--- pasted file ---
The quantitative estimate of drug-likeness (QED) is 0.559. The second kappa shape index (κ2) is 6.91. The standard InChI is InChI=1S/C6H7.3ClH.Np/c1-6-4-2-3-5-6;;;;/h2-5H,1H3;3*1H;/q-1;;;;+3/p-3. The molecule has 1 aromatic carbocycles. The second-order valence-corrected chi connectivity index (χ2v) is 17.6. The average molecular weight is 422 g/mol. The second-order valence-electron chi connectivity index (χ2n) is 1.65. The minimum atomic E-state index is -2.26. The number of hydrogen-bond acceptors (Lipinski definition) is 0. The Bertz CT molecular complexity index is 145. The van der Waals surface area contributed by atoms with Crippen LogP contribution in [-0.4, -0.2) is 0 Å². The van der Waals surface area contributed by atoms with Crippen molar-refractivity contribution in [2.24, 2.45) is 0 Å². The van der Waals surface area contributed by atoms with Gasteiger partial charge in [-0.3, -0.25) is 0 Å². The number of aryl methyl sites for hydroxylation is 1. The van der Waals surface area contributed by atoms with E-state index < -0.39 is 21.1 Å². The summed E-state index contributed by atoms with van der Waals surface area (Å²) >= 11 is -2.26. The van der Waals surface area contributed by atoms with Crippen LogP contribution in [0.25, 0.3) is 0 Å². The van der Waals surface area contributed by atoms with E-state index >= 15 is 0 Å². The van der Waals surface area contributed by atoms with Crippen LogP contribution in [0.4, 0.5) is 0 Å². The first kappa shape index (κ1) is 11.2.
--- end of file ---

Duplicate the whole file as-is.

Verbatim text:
The quantitative estimate of drug-likeness (QED) is 0.559. The second kappa shape index (κ2) is 6.91. The standard InChI is InChI=1S/C6H7.3ClH.Np/c1-6-4-2-3-5-6;;;;/h2-5H,1H3;3*1H;/q-1;;;;+3/p-3. The molecule has 1 aromatic carbocycles. The second-order valence-corrected chi connectivity index (χ2v) is 17.6. The average molecular weight is 422 g/mol. The second-order valence-electron chi connectivity index (χ2n) is 1.65. The minimum atomic E-state index is -2.26. The number of hydrogen-bond acceptors (Lipinski definition) is 0. The Bertz CT molecular complexity index is 145. The van der Waals surface area contributed by atoms with Crippen LogP contribution in [-0.4, -0.2) is 0 Å². The van der Waals surface area contributed by atoms with Crippen molar-refractivity contribution in [2.24, 2.45) is 0 Å². The van der Waals surface area contributed by atoms with Gasteiger partial charge in [-0.3, -0.25) is 0 Å². The number of aryl methyl sites for hydroxylation is 1. The van der Waals surface area contributed by atoms with E-state index < -0.39 is 21.1 Å². The summed E-state index contributed by atoms with van der Waals surface area (Å²) >= 11 is -2.26. The van der Waals surface area contributed by atoms with Crippen LogP contribution in [0.25, 0.3) is 0 Å². The van der Waals surface area contributed by atoms with E-state index >= 15 is 0 Å². The van der Waals surface area contributed by atoms with Crippen LogP contribution in [0.4, 0.5) is 0 Å². The first kappa shape index (κ1) is 11.2.